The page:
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CLIMATE PLAN, NATIONAL LOW CARBON STRATEGY, MULTIANNUAL ENERGY FRAMEWORK: HOW FRANCE WILL CATCH UP WITH THE DELAY IN ITS CLIMATE POLICY?

On the occasion of the first anniversary of the Climate Plan on July 6th, French Minister for the Ecological and Inclusive Transition Nicolas Hulot made a bleak observation: "this year was a sinister trailer of what we are going to experience on climate change". Indeed, after a long period of steady decline, greenhouse gas (GHG) emissions in France have been rising again in recent years. On July 19th, a joint steering committee of the SNBC (National Low Carbon Strategy) and the PPE (Multiannual Energy Framework) assessed the delays in meeting the climate objectives and suggested possible solutions.

The first observation is ruthless: due to the increase in greenhouse gas emissions, France will exceed its first carbon budget, covering the 2015-2018 period, by about 18 Mt/year. Gaps with the targets can be observed in the transport sector, due to the increase in road traffic and the level of emissions from new thermal vehicles, and the building sector, the number and performance of energy renovations of which are not on track in a low energy prices environment. Given the inevitable effects of inertia, France will also exceed its second carbon budget, for the 2019-2023 period, by at least 24 Mt/year, despite additional measures to get back on track. These chronic excesses should force France to be more ambitious in the subsequent carbon budgets, as excess greenhouse gases accumulate in the atmosphere.

France plays its international credibility on the implementation of the Paris Agreement

France is therefore at a crossroads, while the European Commission will publish a new long-term decarbonation strategy by November, based on the roadmaps of each Member State. Considering the depth of carbon sinks, France has maintained its ambition to reduce its annual emissions to 80 Mt CO2eq by 2050, i.e. to carbon neutrality. The SNBC scenario for achieving this objective outlined on 19 July aims to return to the initially planned trajectory from the third carbon budget only (2024-2028 period), provided that ambitious additional public policy instruments are put in place.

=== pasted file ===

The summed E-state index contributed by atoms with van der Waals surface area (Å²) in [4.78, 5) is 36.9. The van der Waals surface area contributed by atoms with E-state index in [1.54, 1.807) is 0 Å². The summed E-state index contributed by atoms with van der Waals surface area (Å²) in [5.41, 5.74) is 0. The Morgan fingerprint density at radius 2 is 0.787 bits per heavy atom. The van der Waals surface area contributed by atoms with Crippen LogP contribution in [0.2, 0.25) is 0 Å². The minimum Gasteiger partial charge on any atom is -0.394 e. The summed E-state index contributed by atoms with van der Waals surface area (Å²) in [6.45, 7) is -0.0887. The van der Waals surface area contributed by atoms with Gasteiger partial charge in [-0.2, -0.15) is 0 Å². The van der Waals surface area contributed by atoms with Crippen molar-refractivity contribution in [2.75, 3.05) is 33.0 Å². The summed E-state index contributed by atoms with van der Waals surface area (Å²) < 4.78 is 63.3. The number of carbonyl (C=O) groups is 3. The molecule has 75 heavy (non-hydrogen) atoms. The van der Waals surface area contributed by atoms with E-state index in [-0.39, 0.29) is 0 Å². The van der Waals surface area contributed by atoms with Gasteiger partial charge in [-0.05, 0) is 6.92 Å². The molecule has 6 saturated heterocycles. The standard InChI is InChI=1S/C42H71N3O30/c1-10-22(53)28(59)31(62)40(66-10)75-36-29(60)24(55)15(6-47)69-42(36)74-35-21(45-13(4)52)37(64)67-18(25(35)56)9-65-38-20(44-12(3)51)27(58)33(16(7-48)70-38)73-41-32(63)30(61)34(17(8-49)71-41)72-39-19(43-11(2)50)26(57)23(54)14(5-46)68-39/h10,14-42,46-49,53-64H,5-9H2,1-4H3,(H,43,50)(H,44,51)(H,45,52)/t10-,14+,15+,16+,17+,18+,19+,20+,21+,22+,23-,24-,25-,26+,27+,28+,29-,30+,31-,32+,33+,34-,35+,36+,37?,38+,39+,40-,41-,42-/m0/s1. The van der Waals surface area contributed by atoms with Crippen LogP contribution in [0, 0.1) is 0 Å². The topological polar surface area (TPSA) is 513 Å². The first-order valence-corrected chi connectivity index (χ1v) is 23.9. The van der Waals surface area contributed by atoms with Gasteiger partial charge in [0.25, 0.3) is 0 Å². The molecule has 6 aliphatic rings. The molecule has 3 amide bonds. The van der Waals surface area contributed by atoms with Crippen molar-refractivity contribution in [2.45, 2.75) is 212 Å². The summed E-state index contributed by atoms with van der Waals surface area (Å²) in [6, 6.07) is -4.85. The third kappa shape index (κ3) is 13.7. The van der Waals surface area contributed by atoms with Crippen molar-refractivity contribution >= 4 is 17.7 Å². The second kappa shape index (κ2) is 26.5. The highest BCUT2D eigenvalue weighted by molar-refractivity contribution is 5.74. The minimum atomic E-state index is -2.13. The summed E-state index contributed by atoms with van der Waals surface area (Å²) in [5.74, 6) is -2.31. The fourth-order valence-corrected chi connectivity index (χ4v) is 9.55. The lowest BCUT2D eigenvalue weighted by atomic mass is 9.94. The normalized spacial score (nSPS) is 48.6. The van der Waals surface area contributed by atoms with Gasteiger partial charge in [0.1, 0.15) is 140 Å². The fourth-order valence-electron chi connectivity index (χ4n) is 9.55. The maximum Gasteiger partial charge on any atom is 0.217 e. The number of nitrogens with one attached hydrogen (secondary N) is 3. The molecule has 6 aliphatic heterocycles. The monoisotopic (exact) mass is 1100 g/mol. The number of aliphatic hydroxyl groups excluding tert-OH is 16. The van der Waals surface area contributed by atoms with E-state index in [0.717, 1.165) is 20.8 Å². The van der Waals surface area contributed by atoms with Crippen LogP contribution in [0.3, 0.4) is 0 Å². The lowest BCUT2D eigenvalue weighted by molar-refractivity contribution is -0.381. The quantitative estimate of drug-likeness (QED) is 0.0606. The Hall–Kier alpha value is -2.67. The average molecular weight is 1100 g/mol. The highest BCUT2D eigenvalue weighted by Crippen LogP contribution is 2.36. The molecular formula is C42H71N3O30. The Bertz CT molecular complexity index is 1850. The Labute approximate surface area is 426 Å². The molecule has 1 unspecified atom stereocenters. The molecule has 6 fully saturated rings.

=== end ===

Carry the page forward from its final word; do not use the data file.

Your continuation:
What measures to get back on the right track?

The scenario, which will be integrated into the future PPE, does not quite succeed in catching up in terms of energy savings, since the drop in consumption would reach 17% in 2030, when the law aims for a 20% decrease. It will nonetheless meet the climate objectives thanks to a greater effort on fossil energies, leading to a 40% drop in energy consumption when the law aims for -30%. This logic of energy efficiency prioritizing fossil fuels reduction maximizes the positive macroeconomic benefits for France. In this scenario too, the demand for carbon-free final energy will remain high in 2050. This will require mobilising the full potential of biomass, the resources of which nevertheless remain under pressure, as well as the production of electricity and carbon-free gas. According to this scenario, electricity demand decreases (excluding hydrogen production) until 2030, then rises again until 2050, due to the acceleration of shift of uses towards carbon-free electricity, particularly in the transport and industrial sectors.
Concretely, the administration’s modelling shows that the means to live up to our ambitions will be based on a bouquet of complementary solutions, in all sectors of the economy. In the building sector, renovation efforts will have to be complemented by better control of energy demand thanks to smart consumption technologies, while the replacement of the most polluting boilers will be incentivised thanks to the "helping hand" system of Energy Savings Certificates. In the transport sector, the evolution of uses to the benefit of public transport and the acceleration of the replacement of thermal vehicles by electric vehicles will be essential. In the industrial sector, fossil fuels will be replaced by carbon-free solutions, especially with the emergence of hydrogen produced by electrolysis of water to replace grey hydrogen.

The next steps for the government will be to consult on SNBC and PPE projects, starting this summer. For the first time, and this was a strong request of UFE, the PPE will be complemented by framework for jobs and skills. This will be an opportunity not only to recall how a driving energy for a carbon-free economy electricity is, but also to insist on the issue of reskilling and professional shift. Indeed, if electricity today represents only 25% of our final energy consumption, it is the first energy in number of jobs in the territory, because it is one of the few that can be produced locally.

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